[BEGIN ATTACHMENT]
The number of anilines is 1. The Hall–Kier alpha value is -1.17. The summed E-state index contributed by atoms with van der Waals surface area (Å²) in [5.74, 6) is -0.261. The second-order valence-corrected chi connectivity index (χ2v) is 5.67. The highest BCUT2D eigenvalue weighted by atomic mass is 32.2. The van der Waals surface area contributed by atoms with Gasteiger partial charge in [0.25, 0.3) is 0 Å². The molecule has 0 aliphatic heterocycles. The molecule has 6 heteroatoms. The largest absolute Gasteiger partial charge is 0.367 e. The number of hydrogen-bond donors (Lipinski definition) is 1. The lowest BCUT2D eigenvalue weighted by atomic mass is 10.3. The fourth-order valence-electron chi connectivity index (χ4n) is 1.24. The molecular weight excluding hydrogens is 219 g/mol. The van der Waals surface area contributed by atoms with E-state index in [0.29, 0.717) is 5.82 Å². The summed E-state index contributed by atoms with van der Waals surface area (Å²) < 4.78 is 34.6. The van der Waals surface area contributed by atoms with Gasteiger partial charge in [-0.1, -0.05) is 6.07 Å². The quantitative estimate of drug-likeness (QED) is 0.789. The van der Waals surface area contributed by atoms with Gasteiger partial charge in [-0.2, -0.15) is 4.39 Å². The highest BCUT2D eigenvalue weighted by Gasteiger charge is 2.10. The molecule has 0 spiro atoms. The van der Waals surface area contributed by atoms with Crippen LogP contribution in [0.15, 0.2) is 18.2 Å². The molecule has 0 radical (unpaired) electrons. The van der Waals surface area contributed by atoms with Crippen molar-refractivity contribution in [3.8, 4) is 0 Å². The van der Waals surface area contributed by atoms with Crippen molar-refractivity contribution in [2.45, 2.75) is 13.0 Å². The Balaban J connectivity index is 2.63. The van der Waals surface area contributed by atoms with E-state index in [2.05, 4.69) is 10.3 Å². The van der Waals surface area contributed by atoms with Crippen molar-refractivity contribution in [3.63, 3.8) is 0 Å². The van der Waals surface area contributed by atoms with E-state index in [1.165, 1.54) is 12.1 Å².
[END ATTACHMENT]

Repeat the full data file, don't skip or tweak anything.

The number of anilines is 1. The Hall–Kier alpha value is -1.17. The summed E-state index contributed by atoms with van der Waals surface area (Å²) in [5.74, 6) is -0.261. The second-order valence-corrected chi connectivity index (χ2v) is 5.67. The highest BCUT2D eigenvalue weighted by atomic mass is 32.2. The van der Waals surface area contributed by atoms with Gasteiger partial charge in [0.25, 0.3) is 0 Å². The molecule has 0 aliphatic heterocycles. The molecule has 6 heteroatoms. The largest absolute Gasteiger partial charge is 0.367 e. The number of hydrogen-bond donors (Lipinski definition) is 1. The lowest BCUT2D eigenvalue weighted by atomic mass is 10.3. The fourth-order valence-electron chi connectivity index (χ4n) is 1.24. The molecular weight excluding hydrogens is 219 g/mol. The van der Waals surface area contributed by atoms with E-state index in [0.29, 0.717) is 5.82 Å². The summed E-state index contributed by atoms with van der Waals surface area (Å²) < 4.78 is 34.6. The van der Waals surface area contributed by atoms with Gasteiger partial charge in [-0.1, -0.05) is 6.07 Å². The quantitative estimate of drug-likeness (QED) is 0.789. The van der Waals surface area contributed by atoms with Gasteiger partial charge in [-0.2, -0.15) is 4.39 Å². The highest BCUT2D eigenvalue weighted by Gasteiger charge is 2.10. The molecule has 0 spiro atoms. The van der Waals surface area contributed by atoms with Crippen LogP contribution in [0.15, 0.2) is 18.2 Å². The molecule has 0 radical (unpaired) electrons. The van der Waals surface area contributed by atoms with Crippen molar-refractivity contribution in [3.8, 4) is 0 Å². The van der Waals surface area contributed by atoms with Crippen molar-refractivity contribution in [2.45, 2.75) is 13.0 Å². The Balaban J connectivity index is 2.63. The van der Waals surface area contributed by atoms with E-state index in [2.05, 4.69) is 10.3 Å². The van der Waals surface area contributed by atoms with Crippen molar-refractivity contribution in [3.63, 3.8) is 0 Å². The van der Waals surface area contributed by atoms with E-state index in [1.165, 1.54) is 12.1 Å².